Take-Home Midterm Exam #2, Part A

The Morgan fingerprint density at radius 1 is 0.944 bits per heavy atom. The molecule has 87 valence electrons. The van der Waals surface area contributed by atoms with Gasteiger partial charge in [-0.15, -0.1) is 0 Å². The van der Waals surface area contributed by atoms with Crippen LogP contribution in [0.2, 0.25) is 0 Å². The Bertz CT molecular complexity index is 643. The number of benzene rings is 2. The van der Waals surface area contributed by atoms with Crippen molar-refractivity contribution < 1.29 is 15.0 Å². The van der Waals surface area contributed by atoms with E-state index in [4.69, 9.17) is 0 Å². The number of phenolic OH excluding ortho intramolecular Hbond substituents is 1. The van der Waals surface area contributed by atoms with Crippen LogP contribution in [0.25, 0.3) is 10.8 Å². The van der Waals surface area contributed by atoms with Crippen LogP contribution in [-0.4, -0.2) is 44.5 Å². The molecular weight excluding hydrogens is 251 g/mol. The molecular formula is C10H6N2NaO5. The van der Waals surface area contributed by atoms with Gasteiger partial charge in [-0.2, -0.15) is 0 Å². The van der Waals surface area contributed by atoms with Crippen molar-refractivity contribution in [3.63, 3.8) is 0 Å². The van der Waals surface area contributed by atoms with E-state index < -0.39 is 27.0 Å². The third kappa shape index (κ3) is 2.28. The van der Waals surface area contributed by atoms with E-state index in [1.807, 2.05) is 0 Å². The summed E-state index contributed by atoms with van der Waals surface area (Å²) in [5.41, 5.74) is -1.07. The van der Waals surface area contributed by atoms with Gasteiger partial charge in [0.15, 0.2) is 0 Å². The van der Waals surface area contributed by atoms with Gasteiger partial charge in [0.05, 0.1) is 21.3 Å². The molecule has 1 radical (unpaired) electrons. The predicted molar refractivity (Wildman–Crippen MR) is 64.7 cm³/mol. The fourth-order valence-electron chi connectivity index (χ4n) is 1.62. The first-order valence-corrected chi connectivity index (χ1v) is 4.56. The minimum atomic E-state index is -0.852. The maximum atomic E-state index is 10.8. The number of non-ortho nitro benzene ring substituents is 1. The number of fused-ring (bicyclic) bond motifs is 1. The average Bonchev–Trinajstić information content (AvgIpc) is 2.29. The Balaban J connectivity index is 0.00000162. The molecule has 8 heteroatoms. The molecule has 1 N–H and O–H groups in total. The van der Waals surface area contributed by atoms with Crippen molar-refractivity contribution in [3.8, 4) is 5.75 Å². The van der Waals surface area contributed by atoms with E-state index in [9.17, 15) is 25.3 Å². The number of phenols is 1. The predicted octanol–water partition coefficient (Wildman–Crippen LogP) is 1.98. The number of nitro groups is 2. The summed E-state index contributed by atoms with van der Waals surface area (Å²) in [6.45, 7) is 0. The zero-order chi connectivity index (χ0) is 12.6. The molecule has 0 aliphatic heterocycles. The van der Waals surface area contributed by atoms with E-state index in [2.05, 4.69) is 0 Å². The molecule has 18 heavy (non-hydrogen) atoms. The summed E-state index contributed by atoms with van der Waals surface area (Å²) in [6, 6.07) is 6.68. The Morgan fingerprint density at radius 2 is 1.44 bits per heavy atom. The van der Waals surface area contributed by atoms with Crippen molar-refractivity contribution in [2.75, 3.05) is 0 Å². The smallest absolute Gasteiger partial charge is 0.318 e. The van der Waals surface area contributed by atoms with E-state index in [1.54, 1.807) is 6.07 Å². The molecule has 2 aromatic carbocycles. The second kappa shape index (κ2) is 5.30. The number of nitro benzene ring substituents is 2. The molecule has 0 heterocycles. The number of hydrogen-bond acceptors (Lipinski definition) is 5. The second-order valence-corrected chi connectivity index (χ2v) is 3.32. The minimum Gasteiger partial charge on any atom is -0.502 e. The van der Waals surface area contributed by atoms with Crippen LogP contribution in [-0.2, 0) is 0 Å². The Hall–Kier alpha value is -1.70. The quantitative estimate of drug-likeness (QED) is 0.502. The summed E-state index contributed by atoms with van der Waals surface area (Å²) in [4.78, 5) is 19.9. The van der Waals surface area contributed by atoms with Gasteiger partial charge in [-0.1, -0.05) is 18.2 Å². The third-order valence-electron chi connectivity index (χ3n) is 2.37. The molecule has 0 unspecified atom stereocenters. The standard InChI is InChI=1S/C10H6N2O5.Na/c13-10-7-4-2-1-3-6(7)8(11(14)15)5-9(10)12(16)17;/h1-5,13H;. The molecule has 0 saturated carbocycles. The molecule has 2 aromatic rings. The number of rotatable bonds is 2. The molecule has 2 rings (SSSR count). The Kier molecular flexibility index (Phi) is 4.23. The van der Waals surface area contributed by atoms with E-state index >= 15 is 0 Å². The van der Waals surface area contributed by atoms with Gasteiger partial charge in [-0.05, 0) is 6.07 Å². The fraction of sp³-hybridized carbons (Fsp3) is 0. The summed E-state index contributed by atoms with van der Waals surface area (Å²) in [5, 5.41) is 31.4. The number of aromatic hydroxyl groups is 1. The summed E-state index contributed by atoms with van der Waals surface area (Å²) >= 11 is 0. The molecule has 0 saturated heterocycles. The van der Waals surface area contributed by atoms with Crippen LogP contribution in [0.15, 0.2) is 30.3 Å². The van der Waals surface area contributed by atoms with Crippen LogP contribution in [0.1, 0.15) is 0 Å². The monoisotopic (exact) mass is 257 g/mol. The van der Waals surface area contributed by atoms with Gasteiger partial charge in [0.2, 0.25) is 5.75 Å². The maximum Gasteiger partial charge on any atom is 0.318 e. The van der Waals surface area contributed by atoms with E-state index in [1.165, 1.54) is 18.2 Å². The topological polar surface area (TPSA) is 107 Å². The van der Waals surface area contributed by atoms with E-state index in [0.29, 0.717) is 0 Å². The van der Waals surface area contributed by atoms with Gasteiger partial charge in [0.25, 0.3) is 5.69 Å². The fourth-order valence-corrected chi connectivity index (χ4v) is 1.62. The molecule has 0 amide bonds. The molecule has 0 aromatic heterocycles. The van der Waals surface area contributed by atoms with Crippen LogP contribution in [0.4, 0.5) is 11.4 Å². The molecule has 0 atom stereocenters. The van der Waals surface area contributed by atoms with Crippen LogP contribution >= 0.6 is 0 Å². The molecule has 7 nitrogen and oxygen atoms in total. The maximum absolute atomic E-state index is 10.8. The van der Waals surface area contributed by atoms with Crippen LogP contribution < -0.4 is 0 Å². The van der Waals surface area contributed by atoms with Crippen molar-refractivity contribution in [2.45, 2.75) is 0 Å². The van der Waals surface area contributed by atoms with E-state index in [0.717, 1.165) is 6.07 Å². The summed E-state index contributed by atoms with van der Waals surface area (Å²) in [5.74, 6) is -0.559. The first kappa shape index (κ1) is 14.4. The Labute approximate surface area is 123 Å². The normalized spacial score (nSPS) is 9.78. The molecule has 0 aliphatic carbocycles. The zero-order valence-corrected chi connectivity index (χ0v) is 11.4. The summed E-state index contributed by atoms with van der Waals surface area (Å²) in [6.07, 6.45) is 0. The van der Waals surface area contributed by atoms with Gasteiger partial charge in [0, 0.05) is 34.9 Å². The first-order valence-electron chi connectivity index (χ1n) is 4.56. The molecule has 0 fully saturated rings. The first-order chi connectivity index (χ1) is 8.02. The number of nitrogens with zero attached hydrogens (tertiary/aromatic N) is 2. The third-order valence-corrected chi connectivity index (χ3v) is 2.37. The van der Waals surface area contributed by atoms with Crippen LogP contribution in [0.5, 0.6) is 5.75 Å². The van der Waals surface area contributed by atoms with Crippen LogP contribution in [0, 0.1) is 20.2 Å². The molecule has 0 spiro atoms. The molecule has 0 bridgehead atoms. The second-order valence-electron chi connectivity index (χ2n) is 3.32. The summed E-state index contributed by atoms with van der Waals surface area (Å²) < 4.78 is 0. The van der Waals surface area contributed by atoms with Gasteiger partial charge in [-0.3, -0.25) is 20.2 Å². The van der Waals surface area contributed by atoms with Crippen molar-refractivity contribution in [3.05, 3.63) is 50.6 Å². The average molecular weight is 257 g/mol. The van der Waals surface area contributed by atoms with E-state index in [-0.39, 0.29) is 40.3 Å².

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1 Physics 151 Due: Friday, March 23, 2007 Take-Home Midterm Exam #2, Part A Roster No.: Score: NO exam time limit. Calculator required. All books and notes are allowed, and you may obtain help from others. Complete all of Part A AND Part B. You do NOT need to show your work for fill-in-the-blank and multiple-choice questions. For multiple-choice questions, circle the letter of the one best answer (unless more than one answer is asked for). For all fill-in-theblank answers, be sure to provide proper units and significant figures! Show your work on all free-response questions. Be sure to use proper units and significant figures in your final answers. Ignore friction and air resistance in all problems, unless told otherwise. Physical constants: It s an open-book test, so you can look them up in your textbook! Useful conversions: It s an open-book test, so you can look them up in your textbook! 1. (4 pts.) Convert the following quantities into the given units. Fill in the blanks. (You do NOT need to show your work.) Use scientific notation where appropriate (very large or very small values). Express all final values to THREE significant figures. a. 433 MHz = GHz b cm/s = AU/min (1 AU = average Earth Sun distance = km) c rpm = rad/ms ( rpm = rev/min) d. 875 MJ = kw h ( h = hour) slide A slide B slide C 2. In a particular park, children can choose from three different FRICTIONLESS slides, as shown above. All three start and end at the same vertical positions. Assume that all children start from rest at the top of any slide. a. (1 pt.) If a heavy child and a lightweight child both descend the same slide, which one will be TRUE? A. The heavier child will reach the bottom with greater speed and shorter time. B. The heavier child will reach the bottom with greater speed, but equal time. C. The heavier child will reach the bottom with equal speed, but shorter time. D. The heavier child will reach the bottom with equal speed and equal time as the lightweight child. b. (1 pt.) If the same child descends each slide in turn, which slide will give her the greatest final speed? A. slide A B. all slides are equal C. slide C D. not enough information given c. (1 pt.) If the same child descends each slide in turn, which slide will give her the fastest time of descent? A. slide A B. all slides are equal C. slide C D. not enough information given